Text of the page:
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1. big camera

I just got back home after visiting a friend who teaches art at a local high school and also has photography classes as well. While touring their well equipped darkroom and finishing area,he showed me a large plywood box about 24" square and said he'd inherited it when he took over the classes several years ago.After a little examination we discovered it was a pinhole camera,pretty well constructed and not worn looking at all.He asked and I couldn't tell him what size the pinhole should be for such a large camera.
We would appreciate any and all help we could receive to get this big old beast operating.
Don

2. Sounds like great fun and just in time for WPPD!

If you can measure the distance from where the pinhole will be to the film plane, that is the most critical dimension. Then if you can estimate the size of film or probably photo paper that will fit, that would help too! Sounds like it might hold a piece of 16x20 inch paper, which could be a lot of fun.

You can go to a site like Mr. Pinhole and get most of what you need, but we might be able to do a little better if we know for example what kind of film or paper you'll use!

3. Hi Ned!
Thanks for your kind words(about the reflective enlarger)and offer of help with this pinhole camera.Most likely we'll be using Ilford multigrade paper,pearl or glossy( which ever we've the most of at the time).
I'll check out the "Mr.Pinhole" site soon,thanks again....

4. Hi Don,
With a focal length (= distance from pinhole to negative) of 24 inch I would use a pinhole size between 0.8 to 1,0 mm (= 0.032 to 0.04 inch), but not larger than 1.1 mm (= 0.043 inch).

If 24 inch are the outside measurements, it is quite well possible the focal length is shorter. If it is actually like 20 inch inside of the box, I would use a pinhole of 0.7 to 0.9 mm, but not larger than 1.0 mm.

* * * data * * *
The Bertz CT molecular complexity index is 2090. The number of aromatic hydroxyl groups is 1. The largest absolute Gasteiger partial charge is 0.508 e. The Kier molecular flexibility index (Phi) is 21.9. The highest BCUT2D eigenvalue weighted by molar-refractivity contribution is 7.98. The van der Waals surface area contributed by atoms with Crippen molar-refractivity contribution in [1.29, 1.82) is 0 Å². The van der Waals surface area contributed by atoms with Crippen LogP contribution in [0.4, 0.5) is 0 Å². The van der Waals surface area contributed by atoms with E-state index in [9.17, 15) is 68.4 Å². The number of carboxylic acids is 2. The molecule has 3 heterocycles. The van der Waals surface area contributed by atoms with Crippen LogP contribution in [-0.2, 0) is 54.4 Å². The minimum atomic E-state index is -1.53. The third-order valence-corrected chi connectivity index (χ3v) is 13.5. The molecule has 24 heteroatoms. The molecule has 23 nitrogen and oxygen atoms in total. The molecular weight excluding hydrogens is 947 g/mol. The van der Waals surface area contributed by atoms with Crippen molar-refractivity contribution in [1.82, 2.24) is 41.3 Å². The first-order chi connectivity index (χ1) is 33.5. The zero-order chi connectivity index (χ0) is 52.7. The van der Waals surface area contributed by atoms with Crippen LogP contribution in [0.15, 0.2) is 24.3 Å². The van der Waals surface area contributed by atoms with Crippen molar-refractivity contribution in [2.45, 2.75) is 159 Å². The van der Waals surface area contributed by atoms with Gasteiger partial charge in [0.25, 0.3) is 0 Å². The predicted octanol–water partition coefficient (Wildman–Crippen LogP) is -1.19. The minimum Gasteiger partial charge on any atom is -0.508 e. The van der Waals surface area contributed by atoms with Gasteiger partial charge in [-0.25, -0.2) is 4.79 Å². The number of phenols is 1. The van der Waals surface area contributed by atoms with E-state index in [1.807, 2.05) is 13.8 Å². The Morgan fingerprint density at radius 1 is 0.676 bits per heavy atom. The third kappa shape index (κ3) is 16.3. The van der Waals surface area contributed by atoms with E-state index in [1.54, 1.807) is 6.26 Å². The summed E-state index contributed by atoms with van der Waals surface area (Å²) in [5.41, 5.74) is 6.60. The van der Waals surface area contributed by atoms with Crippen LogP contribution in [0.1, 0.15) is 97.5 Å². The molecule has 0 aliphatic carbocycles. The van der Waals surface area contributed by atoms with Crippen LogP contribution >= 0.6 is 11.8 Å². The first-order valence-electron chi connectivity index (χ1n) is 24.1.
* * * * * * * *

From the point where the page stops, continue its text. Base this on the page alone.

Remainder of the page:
To make a pinhole, just cut out a square from a soda can or use simple tin foil. For tips and guidance, see also: http://www.pinholeday.org/support/ or check some of the posts on my blog http://thetoadmen.blogspot.nl. There is also a Pinhole Photography & Camera group on Linkedin.

If you use photo paper as a negative, you can raid it as ISO 3 for starters. If you use a Windows computer, you could download a free program called Pinhole Designer to do the calculations for you (pinhole sizes, angle of view, exposure times). I tend to make my pinholes a bit smaller, than this program calculates, to get a bit sharper image. but if you follow its calculations, you'll be fine.

I made a 20x24 inch paper negative with a big pinhole camera made out of a cardboard box, similar to yours, for the previous MSA (cheap camera challenge) thread. To see how I did this, check:
http://www.apug.org/forums/viewpost.php?p=1608880
and
http://www.apug.org/forums/viewpost.php?p=1614832

and
http://www.apug.org/forums/viewpost.php?p=1617313
and the results:
http://www.apug.org/forums/viewpost.php?p=1617495

Above all: experiment and have fun! That's what pinhole photography is all about.

Bert from Holland

5. Hi Don,

I want to add something to what Bert wrote, which is all great advice!

Pinhole photography does not need perfection and in fact imperfect pinholes and other details like the photo paper not being perfectly flat can add to the charm and uniqueness of the results. Maybe even the occasional light leak or flare!

I often make my pinholes like Bert is describing, with a general range of size in mind, and then just look at it under a magnifying glass next to a ruler. If it's close and does not have any obvious big burrs around the rim, it's fine! It will make a picture. My favorite coffee can camera has a pinhole that I never measured. I'm sure it is not precisely what a careful calculation would come up with, but it's still my favorite.